If you’re thinking about investing in a rental property, experts say low home prices combined with low interest rates make this the best time in years to become a real-estate investor.
What’s more, the real-estate market is starting to recover: U.S. houses lost $489 billion in value during the first 11 months of 2009, but that was significantly lower than the $3.6 trillion lost during 2008, according to real-estate website Zillow.com.
“We haven’t seen home prices this low in so many years, coupled with the rates being so low,” says Jill Sjolin, an agent with Windermere Real Estate in Woodinville, Wash., who specializes in investment properties. “When the money is cheap to borrow and the houses are cheap to buy, it’s absolutely the best time to invest.”
While the timing may be right, these five tips can help first-time investors take advantage of what might be the opportunity of a lifetime.
Know your options. Since not all investment properties are the same, it’s important to determine what type of property fits your strategy, says Harrison Merrill, chief executive officer of Merrill Trust Group, a real-estate investment company based in Atlanta. Do you want to become a landlord, or would you rather restore and resell properties? Are you interested in apartment buildings and other commercial real estate, or in buying land that can be developed? First-time real-estate investors may want to start with residential housing, since commercial real estate and land development still face challenging market conditions, Merrill says.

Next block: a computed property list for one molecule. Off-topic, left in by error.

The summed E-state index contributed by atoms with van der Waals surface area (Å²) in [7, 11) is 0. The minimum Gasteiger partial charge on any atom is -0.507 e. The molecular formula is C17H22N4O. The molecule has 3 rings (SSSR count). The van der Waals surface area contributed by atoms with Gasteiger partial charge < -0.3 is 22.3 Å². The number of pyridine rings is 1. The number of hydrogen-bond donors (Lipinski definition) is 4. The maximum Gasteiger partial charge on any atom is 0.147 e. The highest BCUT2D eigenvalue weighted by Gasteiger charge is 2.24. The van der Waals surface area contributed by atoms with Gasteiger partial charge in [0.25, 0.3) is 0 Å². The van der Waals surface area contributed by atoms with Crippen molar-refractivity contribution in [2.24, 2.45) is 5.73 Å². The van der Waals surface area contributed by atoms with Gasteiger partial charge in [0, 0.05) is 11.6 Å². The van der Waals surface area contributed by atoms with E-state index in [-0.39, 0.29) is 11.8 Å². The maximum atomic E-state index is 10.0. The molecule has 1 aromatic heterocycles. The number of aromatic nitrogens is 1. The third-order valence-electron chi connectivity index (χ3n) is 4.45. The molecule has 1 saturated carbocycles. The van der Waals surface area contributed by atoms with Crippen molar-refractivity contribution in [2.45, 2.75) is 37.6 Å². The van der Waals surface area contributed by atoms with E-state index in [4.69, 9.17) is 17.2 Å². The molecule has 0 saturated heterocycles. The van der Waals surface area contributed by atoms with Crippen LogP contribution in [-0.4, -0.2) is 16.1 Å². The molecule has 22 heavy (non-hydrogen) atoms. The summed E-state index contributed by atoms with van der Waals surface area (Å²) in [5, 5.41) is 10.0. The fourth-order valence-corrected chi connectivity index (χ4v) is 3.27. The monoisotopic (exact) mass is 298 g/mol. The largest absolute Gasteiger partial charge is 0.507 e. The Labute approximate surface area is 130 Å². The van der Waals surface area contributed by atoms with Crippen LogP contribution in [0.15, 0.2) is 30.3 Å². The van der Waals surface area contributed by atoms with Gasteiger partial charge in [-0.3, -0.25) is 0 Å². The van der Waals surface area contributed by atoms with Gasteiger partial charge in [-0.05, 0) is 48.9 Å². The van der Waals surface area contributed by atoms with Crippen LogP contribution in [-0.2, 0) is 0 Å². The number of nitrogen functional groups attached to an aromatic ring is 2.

Partner with experience. First-time investors should find a real-estate agent experienced in investment property deals who can help you locate promising properties. “Look for relational brokers who expect to do business with you again and therefore are going to be much more careful with what they recommend,” Merrill says. A second option is to collaborate with a more experienced real-estate investor and close a deal together. In this economy, an experienced real-estate investor may be willing to work with you in exchange for the capital you can provide, giving you the opportunity to glean investment knowledge and experience firsthand, Merrill says.
Even if you don’t collaborate with other real-estate investors, talk to them about pitfalls they’ve experienced. “Go down to the general district court in your area and listen to some landlord/tenant cases so you can get a sense of what kind of challenges landlords face,” says Jeffrey Taylor, author of “The Landlord’s Kit.”
Have capital lined up. Speak to potential lenders or even a financial planner about whether you have enough assets to handle the ups and downs that could come with investing. Even if you plan to rent out the property, count on paying the mortgage whenever there’s a vacancy. “If you can have about six months of mortgage payments saved up, it’s there if you need it, and you can use that money for repairs,” Sjolin says. Even if you’re planning to fix up a home and sell it, you may end up holding onto it for several months in the current market, Sjolin adds.
Build a supporting cast. Don’t wait until a rental property needs repairs to find someone to handle them. “Line up maintenance individuals who can take care of the different challenges that occur so you can simply call the person when a particular issue comes up,” Taylor says. Other sources you may want to have relationships with are an attorney to consult with on tenant issues, a property management firm to handle the day-to-day rental affairs and an accountant to help you understand the tax ramifications of investing. The more support you have, the better you will be able to handle the problems that come your way.
Whatever you do, understand that buying investment property is an entirely different experience than buying your primary residence. “When you go to buy your own home, you usually have emotions in it,” Sjolin says. “When you go to buy an investment property, you need to put all that aside and ask, ‘What makes sense?'”
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